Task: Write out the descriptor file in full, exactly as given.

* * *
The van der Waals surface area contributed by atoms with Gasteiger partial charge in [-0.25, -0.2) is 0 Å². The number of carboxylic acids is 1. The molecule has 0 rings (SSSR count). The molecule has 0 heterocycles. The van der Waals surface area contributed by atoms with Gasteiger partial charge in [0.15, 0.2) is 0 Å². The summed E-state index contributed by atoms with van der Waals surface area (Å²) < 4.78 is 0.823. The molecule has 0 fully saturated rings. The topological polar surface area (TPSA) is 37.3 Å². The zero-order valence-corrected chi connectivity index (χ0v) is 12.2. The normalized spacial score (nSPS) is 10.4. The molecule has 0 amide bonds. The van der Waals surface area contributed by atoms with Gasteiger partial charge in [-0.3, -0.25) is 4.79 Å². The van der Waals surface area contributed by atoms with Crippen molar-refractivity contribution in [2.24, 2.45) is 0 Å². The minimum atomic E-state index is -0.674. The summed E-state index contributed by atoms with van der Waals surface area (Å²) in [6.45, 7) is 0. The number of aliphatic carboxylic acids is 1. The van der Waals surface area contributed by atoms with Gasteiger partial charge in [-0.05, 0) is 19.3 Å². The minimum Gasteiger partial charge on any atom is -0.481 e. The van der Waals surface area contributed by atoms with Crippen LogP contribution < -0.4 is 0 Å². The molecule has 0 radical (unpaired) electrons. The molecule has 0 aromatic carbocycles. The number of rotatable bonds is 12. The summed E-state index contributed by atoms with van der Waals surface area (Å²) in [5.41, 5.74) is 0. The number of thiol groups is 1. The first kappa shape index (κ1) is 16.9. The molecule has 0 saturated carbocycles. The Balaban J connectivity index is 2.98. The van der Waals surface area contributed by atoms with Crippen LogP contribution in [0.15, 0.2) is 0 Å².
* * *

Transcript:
The van der Waals surface area contributed by atoms with Gasteiger partial charge in [-0.25, -0.2) is 0 Å². The number of carboxylic acids is 1. The molecule has 0 rings (SSSR count). The molecule has 0 heterocycles. The van der Waals surface area contributed by atoms with Gasteiger partial charge in [0.15, 0.2) is 0 Å². The summed E-state index contributed by atoms with van der Waals surface area (Å²) < 4.78 is 0.823. The molecule has 0 fully saturated rings. The topological polar surface area (TPSA) is 37.3 Å². The zero-order valence-corrected chi connectivity index (χ0v) is 12.2. The normalized spacial score (nSPS) is 10.4. The molecule has 0 amide bonds. The van der Waals surface area contributed by atoms with Gasteiger partial charge in [-0.3, -0.25) is 4.79 Å². The van der Waals surface area contributed by atoms with Crippen molar-refractivity contribution in [2.24, 2.45) is 0 Å². The minimum atomic E-state index is -0.674. The summed E-state index contributed by atoms with van der Waals surface area (Å²) in [6.45, 7) is 0. The number of aliphatic carboxylic acids is 1. The van der Waals surface area contributed by atoms with Gasteiger partial charge in [-0.05, 0) is 19.3 Å². The minimum Gasteiger partial charge on any atom is -0.481 e. The van der Waals surface area contributed by atoms with Crippen LogP contribution < -0.4 is 0 Å². The molecule has 0 radical (unpaired) electrons. The molecule has 0 aromatic carbocycles. The number of rotatable bonds is 12. The summed E-state index contributed by atoms with van der Waals surface area (Å²) in [5.41, 5.74) is 0. The number of thiol groups is 1. The first kappa shape index (κ1) is 16.9. The molecule has 0 saturated carbocycles. The Balaban J connectivity index is 2.98. The van der Waals surface area contributed by atoms with Crippen LogP contribution in [0.15, 0.2) is 0 Å².